Abandoning the competing proposals of Madison and Sedgwick (and Jefferson and Hamilton) for the time being, a unified Congress supported an immediate response to protect American shipping. Beginning on March 26, 1794, it ordered “that an embargo be laid on all ships and vessels in the ports of the United States . . . bound to any foreign port or place, for the term of thirty days,” and directed the executive branch to enforce its provisions, including potential exemptions.79 As the gatekeepers of the nation’s ports, the Treasury Department instructed the customs collectors to take the lead in prohibiting ships from sailing, while the War Department, then lacking a standing navy, relied upon state militias, under the authority of the governors, to provide military support.80 Treasury also fielded requests for noncommercial exemptions to this ban, including transporting political news (such as word of the embargo) or sailing out for humanitarian reasons.81 In the latter case, numerous vessels applied for sea passports to rescue stranded American seamen whose ships had been seized in the Caribbean. One successful application stressed its adherence to the embargo’s goals because “no goods, wares or merchandise of any kind or nature will be sent, and the boat so permitted shall bring back any American seamen that are there.”82 Another approved request involved two vessels sailing to Saint Domingue (Hispaniola) “to carry as passengers any habitants of that island wishing to return, along ‘with their clothing, baggage and sea stores.’”83
With Congress extending the thirty-day embargo until May 25, the economic hardships on ship captains and seamen increased, as did the request for sea passports to escape these difficulties.84 In a May 1 letter to Washington, Hamilton questioned whether the latest batch of passport applications was for humanitarian purposes or “a cover for carrying on mercantile speculations contrary to the true spirit of the embargo.”85 While the president approved the eight passports, he also agreed with Hamilton’s suspicions: “I am so fully impressed with the necessity of discontinuing the issuing of them without some restrictions.”86 Although intended to protect America’s transatlantic commerce, the embargoes harmed the maritime community’s ability to earn a living and also proved increasingly difficult to enforce. The unpopularity of the embargo was confirmed on May 12, when a proposal to extend it until June 20 was overwhelming defeated in the House of Representatives 73 to 13.87
While the executive branch did its part to enforce the congressionally mandated embargoes, Washington came to realize that a more enduring solution would be needed to uphold American neutrality and to protect the nation’s commerce. Rejecting Madison’s unrealistic plans for redefining Anglo-American commerce and Sedgwick’s belligerent proposals, he offered a third approach: the appointment of a special envoy to Britain to resolve America’s trading difficulties. Randolph had originally suggested this idea, and by mid-April, Washington concurred, explaining, “my objects are, to prevent a war.”88 The next day he nominated Chief Justice Jay to serve “as envoy extraordinary of the United States, to his Britannic majesty.”89 This appointment was quintessential Washington: diplomatic, peaceful, and a reminder to Congress that the executive branch, not the legislature, initiated U.S. foreign policy.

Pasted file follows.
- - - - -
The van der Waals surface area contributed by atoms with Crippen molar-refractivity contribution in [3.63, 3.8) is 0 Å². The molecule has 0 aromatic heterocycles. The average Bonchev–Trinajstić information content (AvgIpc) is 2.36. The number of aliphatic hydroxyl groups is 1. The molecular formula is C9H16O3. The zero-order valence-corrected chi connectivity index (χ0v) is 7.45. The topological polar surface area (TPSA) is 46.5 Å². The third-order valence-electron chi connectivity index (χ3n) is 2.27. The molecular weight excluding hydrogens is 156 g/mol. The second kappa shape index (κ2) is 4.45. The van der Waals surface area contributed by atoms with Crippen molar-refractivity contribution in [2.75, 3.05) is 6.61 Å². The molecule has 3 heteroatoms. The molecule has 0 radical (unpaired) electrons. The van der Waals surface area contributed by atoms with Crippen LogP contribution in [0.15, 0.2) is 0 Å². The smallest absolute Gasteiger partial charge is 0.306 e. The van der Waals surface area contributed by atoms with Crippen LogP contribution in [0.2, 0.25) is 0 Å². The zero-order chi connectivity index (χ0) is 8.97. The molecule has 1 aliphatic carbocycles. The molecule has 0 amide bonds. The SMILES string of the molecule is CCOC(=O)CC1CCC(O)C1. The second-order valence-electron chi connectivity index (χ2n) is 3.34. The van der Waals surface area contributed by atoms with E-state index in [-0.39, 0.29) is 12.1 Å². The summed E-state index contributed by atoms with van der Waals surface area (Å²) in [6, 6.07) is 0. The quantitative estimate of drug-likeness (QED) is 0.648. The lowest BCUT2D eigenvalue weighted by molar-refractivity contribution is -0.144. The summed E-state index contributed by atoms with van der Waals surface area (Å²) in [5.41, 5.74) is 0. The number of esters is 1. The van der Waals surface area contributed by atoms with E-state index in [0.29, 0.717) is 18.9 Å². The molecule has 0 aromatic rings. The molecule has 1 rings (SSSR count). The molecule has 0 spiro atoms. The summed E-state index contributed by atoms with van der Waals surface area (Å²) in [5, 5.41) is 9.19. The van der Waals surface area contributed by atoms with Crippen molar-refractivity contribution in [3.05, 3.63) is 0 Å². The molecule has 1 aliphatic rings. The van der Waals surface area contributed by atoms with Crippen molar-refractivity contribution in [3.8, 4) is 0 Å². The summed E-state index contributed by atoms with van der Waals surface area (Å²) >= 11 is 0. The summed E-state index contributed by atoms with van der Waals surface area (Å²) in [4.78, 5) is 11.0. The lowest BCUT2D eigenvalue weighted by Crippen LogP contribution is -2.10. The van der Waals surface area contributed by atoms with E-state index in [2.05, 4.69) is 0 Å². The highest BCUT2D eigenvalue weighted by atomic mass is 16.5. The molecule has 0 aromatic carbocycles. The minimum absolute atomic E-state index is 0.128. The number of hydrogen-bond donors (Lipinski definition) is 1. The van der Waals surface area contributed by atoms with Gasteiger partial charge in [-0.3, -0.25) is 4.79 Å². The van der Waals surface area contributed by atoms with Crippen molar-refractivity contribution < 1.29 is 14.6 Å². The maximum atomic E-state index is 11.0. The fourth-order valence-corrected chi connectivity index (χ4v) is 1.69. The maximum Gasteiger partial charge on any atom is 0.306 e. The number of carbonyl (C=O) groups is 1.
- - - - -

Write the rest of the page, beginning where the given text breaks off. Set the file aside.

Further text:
Despite Congress’s failure to redefine U.S. diplomacy, it proved more successful in passing a series of laws designed to protect American commerce and to ultimately promote neutrality. This prolific legislative output, relying on the Sedgwick-Hamilton recommendations as well as Knox’s reports, included the Defence [sic] of Certain Ports and Harbors, the establishment of a Naval Armament, the erecting and repair of Arsenals and Magazines, the creation of a corps of artillerists and engineers to support and build these facilities, and an $80,000 appropriation to build a six-ship naval fleet, with the vessels including the USS Constellation.90 Lastly, on April 19 the Senate approved Jay’s appointment as special envoy 18 to 8, opening a new front in the implementation of neutrality, this time through international diplomacy.91
With congressional authorizations to strengthen the nation’s coastal defenses in place, Secretary of War Knox devoted his energies to implementing these measures. First, he appointed engineers, including Pierre L’Enfant, to fortify the port cities of Philadelphia, New York, and Wilmington in consultation with their state governors.92 Despite the federal government’s efforts to lead the way in enforcing neutrality, it lacked the firepower to do so, and once again it turned to the states for assistance. As Knox explained to Washington, “The governors are commanders in chief of the militia of their respective states” and had been called upon in the previous year “in the name of the president of the United States to perform certain unpleasant duties relative to the preservation of our neutrality.” He further requested that, as “a conciliatory and grateful measure” to the governors as commanders of the militia, they should be consulted on the fortification of their ports. Additionally, they should share their recommendations with the president and secretary of war. Lacking a strong military presence in the federal government, Washington had little choice but to agree to Knox’s proposal.93